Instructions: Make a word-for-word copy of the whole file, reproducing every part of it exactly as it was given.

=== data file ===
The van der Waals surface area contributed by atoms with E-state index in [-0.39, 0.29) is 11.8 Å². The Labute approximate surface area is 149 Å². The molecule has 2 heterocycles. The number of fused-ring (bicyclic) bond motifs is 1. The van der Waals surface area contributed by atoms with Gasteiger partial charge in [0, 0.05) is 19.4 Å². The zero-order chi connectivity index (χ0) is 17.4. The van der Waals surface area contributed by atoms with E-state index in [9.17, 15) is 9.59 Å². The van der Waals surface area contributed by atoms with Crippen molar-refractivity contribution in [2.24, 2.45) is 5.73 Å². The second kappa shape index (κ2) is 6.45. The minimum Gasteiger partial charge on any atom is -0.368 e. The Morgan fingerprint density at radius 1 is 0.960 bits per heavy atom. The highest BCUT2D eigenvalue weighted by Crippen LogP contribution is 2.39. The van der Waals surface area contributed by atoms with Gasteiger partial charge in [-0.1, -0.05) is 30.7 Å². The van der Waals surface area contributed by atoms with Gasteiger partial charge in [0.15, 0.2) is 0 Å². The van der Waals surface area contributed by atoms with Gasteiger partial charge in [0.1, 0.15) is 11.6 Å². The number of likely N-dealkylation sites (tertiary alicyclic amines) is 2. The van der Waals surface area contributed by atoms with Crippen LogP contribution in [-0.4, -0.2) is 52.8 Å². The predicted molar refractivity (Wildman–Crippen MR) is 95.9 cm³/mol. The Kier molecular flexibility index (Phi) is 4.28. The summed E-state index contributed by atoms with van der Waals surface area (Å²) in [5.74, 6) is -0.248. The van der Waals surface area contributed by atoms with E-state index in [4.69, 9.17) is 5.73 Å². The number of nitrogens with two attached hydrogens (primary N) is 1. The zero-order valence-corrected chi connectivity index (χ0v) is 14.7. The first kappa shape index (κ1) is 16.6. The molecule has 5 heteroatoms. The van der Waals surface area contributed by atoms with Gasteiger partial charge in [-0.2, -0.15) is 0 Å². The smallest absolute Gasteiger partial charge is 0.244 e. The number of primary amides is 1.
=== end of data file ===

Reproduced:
The van der Waals surface area contributed by atoms with E-state index in [-0.39, 0.29) is 11.8 Å². The Labute approximate surface area is 149 Å². The molecule has 2 heterocycles. The number of fused-ring (bicyclic) bond motifs is 1. The van der Waals surface area contributed by atoms with Gasteiger partial charge in [0, 0.05) is 19.4 Å². The zero-order chi connectivity index (χ0) is 17.4. The van der Waals surface area contributed by atoms with E-state index in [9.17, 15) is 9.59 Å². The van der Waals surface area contributed by atoms with Crippen molar-refractivity contribution in [2.24, 2.45) is 5.73 Å². The second kappa shape index (κ2) is 6.45. The minimum Gasteiger partial charge on any atom is -0.368 e. The Morgan fingerprint density at radius 1 is 0.960 bits per heavy atom. The highest BCUT2D eigenvalue weighted by Crippen LogP contribution is 2.39. The van der Waals surface area contributed by atoms with Gasteiger partial charge in [-0.1, -0.05) is 30.7 Å². The van der Waals surface area contributed by atoms with Gasteiger partial charge in [0.15, 0.2) is 0 Å². The van der Waals surface area contributed by atoms with Gasteiger partial charge in [0.1, 0.15) is 11.6 Å². The number of likely N-dealkylation sites (tertiary alicyclic amines) is 2. The van der Waals surface area contributed by atoms with Crippen LogP contribution in [-0.4, -0.2) is 52.8 Å². The predicted molar refractivity (Wildman–Crippen MR) is 95.9 cm³/mol. The Kier molecular flexibility index (Phi) is 4.28. The summed E-state index contributed by atoms with van der Waals surface area (Å²) in [5.74, 6) is -0.248. The van der Waals surface area contributed by atoms with E-state index in [4.69, 9.17) is 5.73 Å². The number of nitrogens with two attached hydrogens (primary N) is 1. The zero-order valence-corrected chi connectivity index (χ0v) is 14.7. The first kappa shape index (κ1) is 16.6. The molecule has 5 heteroatoms. The van der Waals surface area contributed by atoms with Gasteiger partial charge in [-0.2, -0.15) is 0 Å². The smallest absolute Gasteiger partial charge is 0.244 e. The number of primary amides is 1.